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" Kepler's law, of the squares of the periodic times being proportional to the cubes of the mean distances of the planets from the sun, that one cannot vary without affecting the other. "
On the Connexion of the Physical Sciences - Page 18
by Mary Somerville - 1834 - 458 pages
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Systematic Education: Or Elementary Instruction in the Various ..., Volume 2

William Shepherd, Jeremiah Joyce, Lant Carpenter - 1815
...times, and of course proportional to the times of describing them. He also discovered by trials, that the cubes of the mean distances of the planets from the sun, are in the same proportion as the squares of the periodical times in which they revolve about the sun....
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Encyclopædia Americana: A Popular Dictionary of Arts, Sciences ..., Volume 12

Francis Lieber, Edward Wigglesworth - 1832
...possess the measure of our whole planetary system, as, according to the second • law of Kepler (qv), the cubes of the mean distances of the planets from the sun are as the squares of the periods of their revolutions (which have long been known). Therefore the...
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Mechanism of the Heavens

Mary Somerville - 1831 - 621 pages
...decreasing at the rate of 3914 miles in a century; and if it were to decrease equably, it would be 36300 years before the earth's orbit became a circle. But...that all the bodies are in motion, and every orbit is in a state of perpetual change. Minute as these changes are, they might be supposed liable to accumulate...
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Mechanism of the Heavens

Mary Somerville - 1831 - 621 pages
...planet and comet this force is reciprocally as the square of the distance from the sun; and, lastly, the squares of the periodic times, being proportional to the cubes of the mean distances, proves that the areas described in equal times by the radius vector of each body in the different orbits,...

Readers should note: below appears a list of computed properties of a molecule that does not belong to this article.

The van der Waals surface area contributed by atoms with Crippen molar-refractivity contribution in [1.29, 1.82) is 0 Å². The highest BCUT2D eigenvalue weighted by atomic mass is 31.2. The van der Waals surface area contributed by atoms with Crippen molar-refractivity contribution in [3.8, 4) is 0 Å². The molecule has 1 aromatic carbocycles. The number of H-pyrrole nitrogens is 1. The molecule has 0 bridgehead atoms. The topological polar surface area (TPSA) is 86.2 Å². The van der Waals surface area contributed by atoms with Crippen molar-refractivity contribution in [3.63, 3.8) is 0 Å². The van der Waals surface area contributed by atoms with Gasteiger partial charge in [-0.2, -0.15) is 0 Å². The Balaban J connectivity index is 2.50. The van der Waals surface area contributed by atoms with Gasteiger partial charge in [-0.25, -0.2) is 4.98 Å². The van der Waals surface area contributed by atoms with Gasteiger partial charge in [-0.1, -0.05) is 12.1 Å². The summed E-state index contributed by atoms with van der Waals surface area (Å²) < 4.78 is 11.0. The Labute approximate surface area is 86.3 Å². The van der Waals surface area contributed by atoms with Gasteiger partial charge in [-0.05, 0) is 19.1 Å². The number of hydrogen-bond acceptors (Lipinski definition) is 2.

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Encyclopædia Americana, ed. by F. Lieber assisted by E. Wigglesworth (and T ...

Encyclopaedia Americana - 1832
...possess the measure cf our whole planetary system, as, according to the second law of Kepler (qv), the cubes of the mean distances of the planets from the sun are as the squares of the periods of their revolutions (which have long been known). Therefore the...
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The Monthly Repository, Volume 8

Leigh Hunt - 1834
...which Kepler might have apprized you that, the squares of the times of the planetary revolutions are as the cubes of the mean distances of the planets from the sun. But this was not all. It was not the tone for any mere physical truth. The enunciation was that of...
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Encyclopædia Americana: A Popular Dictionary of Arts, Sciences ..., Volume 12

Francis Lieber, Edward Wigglesworth, Thomas Gamaliel Bradford - 1835
...possess the measure of our whole planetary system, as, according to the second law of Kepler (qv), the cubes of the mean distances of the planets from the sun are as the squares of the periods of their revolutions (which have long been known). Therefore the...
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An exposition of the nature, force, action, and other properties of ...

Joseph Denison - 1842 - 40 pages
...EXPOSITION, THE analogy discovered by Kepler in the beginning of the seventeenth century, viz., that the cubes of the mean distances of the planets from the Sun are as the squares of their periodic times, is found to be invariably consistent with observation,...
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On the Connection of the Physical Sciences

Mary Somerville - 1846 - 460 pages
...the age of Ptolemy. But, in the midst of all these vicissitudes, the length of the major axis and the mean motions of the planets remain permanently independent...that one cannot vary without affecting the other. And it is proved, that any variations which do take place are transient, and depend only on the relative...
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On the Connection of the Physical Sciences

Mary Somerville - 1846 - 460 pages
...of the planets remain permanently independent of secular changes. They are so connected by Kapler's law, of the squares of the periodic times being proportional...that one cannot vary without affecting the other. And it is proved, that any variations which do take place are transient, and depend only on the relative...
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